Colors. Colors are not just colors you know, colors are alive. Tata drew pictures in the  air with his voice.  White split.  A plume of white went back to the green and beyond.  Another plume became whiter still and the red followed not far behind. A plume of black  came rumbling from the dark as though trying to catch up.  All of them leaving a trail of daffodils in their wake.  From the knot to the cauldron across the rolling plains they had come davno davno. Deda had songs about how the old ones put their wives and their lives in great wagons then and traveled far to the red of the cauldron.  Deda had songs about almost everything.

A few times Deda shook me from my sleep early in the morning with a big grin on his face as he softly said "dolaze!"  Under the pretense of going squirrel hunting we went down by where once stood the old school that he had built on his land long ago. Owning the land upon  which the school sits and building the building is one way to guarantee that you will be  president of the school board.  The sound of children playing in the school yard had ended  decades before.  Now, except for the forlorn sounds of the creatures that prowled  before the first colors of the zora painted the forest which had grown up over a few decades, all was quiet.  Deda struck up his one stringed instrument and began to sing such songs that even the wolves lay down respectfully close by and listened.  There had once been a stand of walnuts by a spring in such and such a place.  They found another such place and again planted walnuts and daffodils as they always did.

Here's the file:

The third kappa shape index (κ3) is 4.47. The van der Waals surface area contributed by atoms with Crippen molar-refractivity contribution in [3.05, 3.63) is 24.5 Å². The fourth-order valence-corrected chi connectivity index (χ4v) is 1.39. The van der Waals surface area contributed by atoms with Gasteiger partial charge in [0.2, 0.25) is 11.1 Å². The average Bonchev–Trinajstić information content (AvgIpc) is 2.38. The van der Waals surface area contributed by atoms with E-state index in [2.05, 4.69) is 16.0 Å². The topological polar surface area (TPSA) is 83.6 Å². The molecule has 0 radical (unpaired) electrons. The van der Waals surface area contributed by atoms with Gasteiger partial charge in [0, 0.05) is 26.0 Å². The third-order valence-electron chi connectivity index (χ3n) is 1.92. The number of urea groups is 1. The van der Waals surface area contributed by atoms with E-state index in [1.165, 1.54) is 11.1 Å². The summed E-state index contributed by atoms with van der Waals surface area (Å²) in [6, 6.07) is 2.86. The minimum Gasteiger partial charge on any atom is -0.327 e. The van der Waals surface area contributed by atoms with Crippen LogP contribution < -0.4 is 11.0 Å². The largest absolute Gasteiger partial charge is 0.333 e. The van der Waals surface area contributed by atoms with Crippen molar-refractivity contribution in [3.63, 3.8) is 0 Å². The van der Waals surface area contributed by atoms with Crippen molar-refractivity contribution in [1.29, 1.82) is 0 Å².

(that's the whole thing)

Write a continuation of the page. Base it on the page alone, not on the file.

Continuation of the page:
"ona orah hory
hikori san"